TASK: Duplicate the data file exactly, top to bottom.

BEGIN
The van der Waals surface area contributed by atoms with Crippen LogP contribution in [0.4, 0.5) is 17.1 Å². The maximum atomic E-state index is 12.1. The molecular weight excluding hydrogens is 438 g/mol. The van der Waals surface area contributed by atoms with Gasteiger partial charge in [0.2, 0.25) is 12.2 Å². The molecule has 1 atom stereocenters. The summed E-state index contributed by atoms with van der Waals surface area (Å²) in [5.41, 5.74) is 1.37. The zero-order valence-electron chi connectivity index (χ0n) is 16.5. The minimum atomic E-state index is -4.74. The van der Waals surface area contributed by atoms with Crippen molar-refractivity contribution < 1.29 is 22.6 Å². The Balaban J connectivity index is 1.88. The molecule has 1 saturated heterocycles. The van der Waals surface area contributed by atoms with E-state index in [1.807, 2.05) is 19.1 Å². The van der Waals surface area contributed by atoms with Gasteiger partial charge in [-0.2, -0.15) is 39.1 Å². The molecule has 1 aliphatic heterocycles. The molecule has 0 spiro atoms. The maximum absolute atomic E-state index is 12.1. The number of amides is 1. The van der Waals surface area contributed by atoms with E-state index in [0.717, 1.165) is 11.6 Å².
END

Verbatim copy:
The van der Waals surface area contributed by atoms with Crippen LogP contribution in [0.4, 0.5) is 17.1 Å². The maximum atomic E-state index is 12.1. The molecular weight excluding hydrogens is 438 g/mol. The van der Waals surface area contributed by atoms with Gasteiger partial charge in [0.2, 0.25) is 12.2 Å². The molecule has 1 atom stereocenters. The summed E-state index contributed by atoms with van der Waals surface area (Å²) in [5.41, 5.74) is 1.37. The zero-order valence-electron chi connectivity index (χ0n) is 16.5. The minimum atomic E-state index is -4.74. The van der Waals surface area contributed by atoms with Crippen molar-refractivity contribution < 1.29 is 22.6 Å². The Balaban J connectivity index is 1.88. The molecule has 1 saturated heterocycles. The van der Waals surface area contributed by atoms with E-state index in [1.807, 2.05) is 19.1 Å². The van der Waals surface area contributed by atoms with Gasteiger partial charge in [-0.2, -0.15) is 39.1 Å². The molecule has 1 aliphatic heterocycles. The molecule has 0 spiro atoms. The maximum absolute atomic E-state index is 12.1. The number of amides is 1. The van der Waals surface area contributed by atoms with E-state index in [0.717, 1.165) is 11.6 Å².